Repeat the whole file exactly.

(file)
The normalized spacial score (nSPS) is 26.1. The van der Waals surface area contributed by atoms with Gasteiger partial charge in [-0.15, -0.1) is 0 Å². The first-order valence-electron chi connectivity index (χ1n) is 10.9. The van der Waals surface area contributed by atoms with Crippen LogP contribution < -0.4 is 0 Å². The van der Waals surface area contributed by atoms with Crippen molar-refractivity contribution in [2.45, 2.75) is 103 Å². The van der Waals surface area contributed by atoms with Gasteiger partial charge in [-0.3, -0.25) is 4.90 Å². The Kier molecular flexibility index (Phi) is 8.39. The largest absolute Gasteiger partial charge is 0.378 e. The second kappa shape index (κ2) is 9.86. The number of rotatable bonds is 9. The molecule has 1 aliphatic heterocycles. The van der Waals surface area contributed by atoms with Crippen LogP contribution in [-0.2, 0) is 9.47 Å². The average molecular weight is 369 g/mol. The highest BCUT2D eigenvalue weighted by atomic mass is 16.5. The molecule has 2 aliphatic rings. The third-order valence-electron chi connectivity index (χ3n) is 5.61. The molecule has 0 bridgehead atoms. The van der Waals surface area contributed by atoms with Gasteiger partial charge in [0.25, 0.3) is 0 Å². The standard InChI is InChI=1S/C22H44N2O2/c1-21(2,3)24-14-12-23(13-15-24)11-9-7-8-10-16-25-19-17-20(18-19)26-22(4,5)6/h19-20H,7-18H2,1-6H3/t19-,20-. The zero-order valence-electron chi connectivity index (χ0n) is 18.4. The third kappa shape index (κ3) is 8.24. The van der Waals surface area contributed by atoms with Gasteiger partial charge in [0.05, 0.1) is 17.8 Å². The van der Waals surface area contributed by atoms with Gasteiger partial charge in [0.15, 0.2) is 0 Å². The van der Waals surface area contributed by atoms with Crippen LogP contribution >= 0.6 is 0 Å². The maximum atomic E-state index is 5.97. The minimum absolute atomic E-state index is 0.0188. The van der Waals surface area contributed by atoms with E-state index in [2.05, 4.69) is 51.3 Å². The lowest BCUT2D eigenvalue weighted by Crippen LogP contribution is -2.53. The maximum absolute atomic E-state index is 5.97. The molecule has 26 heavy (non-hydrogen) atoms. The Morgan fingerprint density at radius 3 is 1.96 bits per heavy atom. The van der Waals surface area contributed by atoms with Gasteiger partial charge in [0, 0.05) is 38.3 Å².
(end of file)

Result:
The normalized spacial score (nSPS) is 26.1. The van der Waals surface area contributed by atoms with Gasteiger partial charge in [-0.15, -0.1) is 0 Å². The first-order valence-electron chi connectivity index (χ1n) is 10.9. The van der Waals surface area contributed by atoms with Crippen LogP contribution < -0.4 is 0 Å². The van der Waals surface area contributed by atoms with Crippen molar-refractivity contribution in [2.45, 2.75) is 103 Å². The van der Waals surface area contributed by atoms with Gasteiger partial charge in [-0.3, -0.25) is 4.90 Å². The Kier molecular flexibility index (Phi) is 8.39. The largest absolute Gasteiger partial charge is 0.378 e. The second kappa shape index (κ2) is 9.86. The number of rotatable bonds is 9. The molecule has 1 aliphatic heterocycles. The van der Waals surface area contributed by atoms with Crippen LogP contribution in [-0.2, 0) is 9.47 Å². The average molecular weight is 369 g/mol. The highest BCUT2D eigenvalue weighted by atomic mass is 16.5. The molecule has 2 aliphatic rings. The third-order valence-electron chi connectivity index (χ3n) is 5.61. The molecule has 0 bridgehead atoms. The van der Waals surface area contributed by atoms with Gasteiger partial charge in [0.25, 0.3) is 0 Å². The standard InChI is InChI=1S/C22H44N2O2/c1-21(2,3)24-14-12-23(13-15-24)11-9-7-8-10-16-25-19-17-20(18-19)26-22(4,5)6/h19-20H,7-18H2,1-6H3/t19-,20-. The zero-order valence-electron chi connectivity index (χ0n) is 18.4. The third kappa shape index (κ3) is 8.24. The van der Waals surface area contributed by atoms with Gasteiger partial charge in [0.05, 0.1) is 17.8 Å². The van der Waals surface area contributed by atoms with Gasteiger partial charge in [0.15, 0.2) is 0 Å². The van der Waals surface area contributed by atoms with Crippen LogP contribution >= 0.6 is 0 Å². The maximum atomic E-state index is 5.97. The minimum absolute atomic E-state index is 0.0188. The van der Waals surface area contributed by atoms with E-state index in [2.05, 4.69) is 51.3 Å². The lowest BCUT2D eigenvalue weighted by Crippen LogP contribution is -2.53. The maximum absolute atomic E-state index is 5.97. The molecule has 26 heavy (non-hydrogen) atoms. The Morgan fingerprint density at radius 3 is 1.96 bits per heavy atom. The van der Waals surface area contributed by atoms with Gasteiger partial charge in [0, 0.05) is 38.3 Å².